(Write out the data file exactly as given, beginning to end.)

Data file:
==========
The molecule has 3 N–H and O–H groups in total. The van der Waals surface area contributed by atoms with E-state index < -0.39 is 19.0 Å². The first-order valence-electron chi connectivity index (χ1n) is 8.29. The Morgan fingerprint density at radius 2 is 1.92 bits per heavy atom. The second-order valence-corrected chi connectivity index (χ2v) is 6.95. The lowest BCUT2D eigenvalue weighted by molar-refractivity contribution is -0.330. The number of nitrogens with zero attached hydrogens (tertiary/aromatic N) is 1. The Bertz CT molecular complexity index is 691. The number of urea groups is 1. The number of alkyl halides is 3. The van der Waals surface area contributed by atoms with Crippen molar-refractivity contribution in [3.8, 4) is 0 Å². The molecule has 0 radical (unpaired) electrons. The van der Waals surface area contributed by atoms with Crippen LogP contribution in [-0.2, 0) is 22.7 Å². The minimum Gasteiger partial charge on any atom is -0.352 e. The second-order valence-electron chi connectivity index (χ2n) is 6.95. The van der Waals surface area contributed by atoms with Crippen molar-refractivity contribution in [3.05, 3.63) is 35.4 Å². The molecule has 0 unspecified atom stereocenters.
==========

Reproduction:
The molecule has 3 N–H and O–H groups in total. The van der Waals surface area contributed by atoms with E-state index < -0.39 is 19.0 Å². The first-order valence-electron chi connectivity index (χ1n) is 8.29. The Morgan fingerprint density at radius 2 is 1.92 bits per heavy atom. The second-order valence-corrected chi connectivity index (χ2v) is 6.95. The lowest BCUT2D eigenvalue weighted by molar-refractivity contribution is -0.330. The number of nitrogens with zero attached hydrogens (tertiary/aromatic N) is 1. The Bertz CT molecular complexity index is 691. The number of urea groups is 1. The number of alkyl halides is 3. The van der Waals surface area contributed by atoms with Crippen molar-refractivity contribution in [3.8, 4) is 0 Å². The molecule has 0 radical (unpaired) electrons. The van der Waals surface area contributed by atoms with Crippen LogP contribution in [-0.2, 0) is 22.7 Å². The minimum Gasteiger partial charge on any atom is -0.352 e. The second-order valence-electron chi connectivity index (χ2n) is 6.95. The van der Waals surface area contributed by atoms with Crippen molar-refractivity contribution in [3.05, 3.63) is 35.4 Å². The molecule has 0 unspecified atom stereocenters.